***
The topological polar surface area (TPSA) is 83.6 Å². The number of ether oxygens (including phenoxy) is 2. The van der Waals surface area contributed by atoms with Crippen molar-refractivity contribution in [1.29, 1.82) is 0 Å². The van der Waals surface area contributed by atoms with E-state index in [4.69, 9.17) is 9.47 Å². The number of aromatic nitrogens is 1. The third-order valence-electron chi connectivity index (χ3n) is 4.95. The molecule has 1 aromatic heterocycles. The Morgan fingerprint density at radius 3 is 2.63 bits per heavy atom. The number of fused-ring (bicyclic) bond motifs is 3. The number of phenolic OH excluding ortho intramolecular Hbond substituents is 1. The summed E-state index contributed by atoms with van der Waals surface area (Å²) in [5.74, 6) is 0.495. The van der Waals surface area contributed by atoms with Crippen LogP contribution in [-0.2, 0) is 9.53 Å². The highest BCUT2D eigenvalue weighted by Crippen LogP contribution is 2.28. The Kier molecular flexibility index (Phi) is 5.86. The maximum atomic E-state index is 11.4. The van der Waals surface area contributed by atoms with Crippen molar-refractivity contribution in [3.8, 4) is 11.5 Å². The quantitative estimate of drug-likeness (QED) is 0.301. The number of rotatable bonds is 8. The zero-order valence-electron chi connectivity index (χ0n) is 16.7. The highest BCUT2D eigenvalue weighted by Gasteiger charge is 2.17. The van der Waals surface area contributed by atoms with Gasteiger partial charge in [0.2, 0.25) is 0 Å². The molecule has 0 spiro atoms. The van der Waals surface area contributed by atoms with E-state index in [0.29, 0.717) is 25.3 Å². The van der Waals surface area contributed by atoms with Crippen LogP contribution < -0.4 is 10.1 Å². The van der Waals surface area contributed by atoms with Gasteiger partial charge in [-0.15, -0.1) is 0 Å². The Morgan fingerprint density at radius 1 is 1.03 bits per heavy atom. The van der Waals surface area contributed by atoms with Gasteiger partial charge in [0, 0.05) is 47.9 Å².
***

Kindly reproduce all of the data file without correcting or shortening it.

The topological polar surface area (TPSA) is 83.6 Å². The number of ether oxygens (including phenoxy) is 2. The van der Waals surface area contributed by atoms with Crippen molar-refractivity contribution in [1.29, 1.82) is 0 Å². The van der Waals surface area contributed by atoms with E-state index in [4.69, 9.17) is 9.47 Å². The number of aromatic nitrogens is 1. The third-order valence-electron chi connectivity index (χ3n) is 4.95. The molecule has 1 aromatic heterocycles. The Morgan fingerprint density at radius 3 is 2.63 bits per heavy atom. The number of fused-ring (bicyclic) bond motifs is 3. The number of phenolic OH excluding ortho intramolecular Hbond substituents is 1. The summed E-state index contributed by atoms with van der Waals surface area (Å²) in [5.74, 6) is 0.495. The van der Waals surface area contributed by atoms with Crippen LogP contribution in [-0.2, 0) is 9.53 Å². The highest BCUT2D eigenvalue weighted by Crippen LogP contribution is 2.28. The Kier molecular flexibility index (Phi) is 5.86. The maximum atomic E-state index is 11.4. The van der Waals surface area contributed by atoms with Crippen molar-refractivity contribution in [3.8, 4) is 11.5 Å². The quantitative estimate of drug-likeness (QED) is 0.301. The number of rotatable bonds is 8. The zero-order valence-electron chi connectivity index (χ0n) is 16.7. The highest BCUT2D eigenvalue weighted by Gasteiger charge is 2.17. The van der Waals surface area contributed by atoms with Gasteiger partial charge in [0.2, 0.25) is 0 Å². The molecule has 0 spiro atoms. The van der Waals surface area contributed by atoms with E-state index in [0.29, 0.717) is 25.3 Å². The van der Waals surface area contributed by atoms with Crippen LogP contribution < -0.4 is 10.1 Å². The van der Waals surface area contributed by atoms with Gasteiger partial charge in [-0.15, -0.1) is 0 Å². The Morgan fingerprint density at radius 1 is 1.03 bits per heavy atom. The van der Waals surface area contributed by atoms with Gasteiger partial charge in [0, 0.05) is 47.9 Å².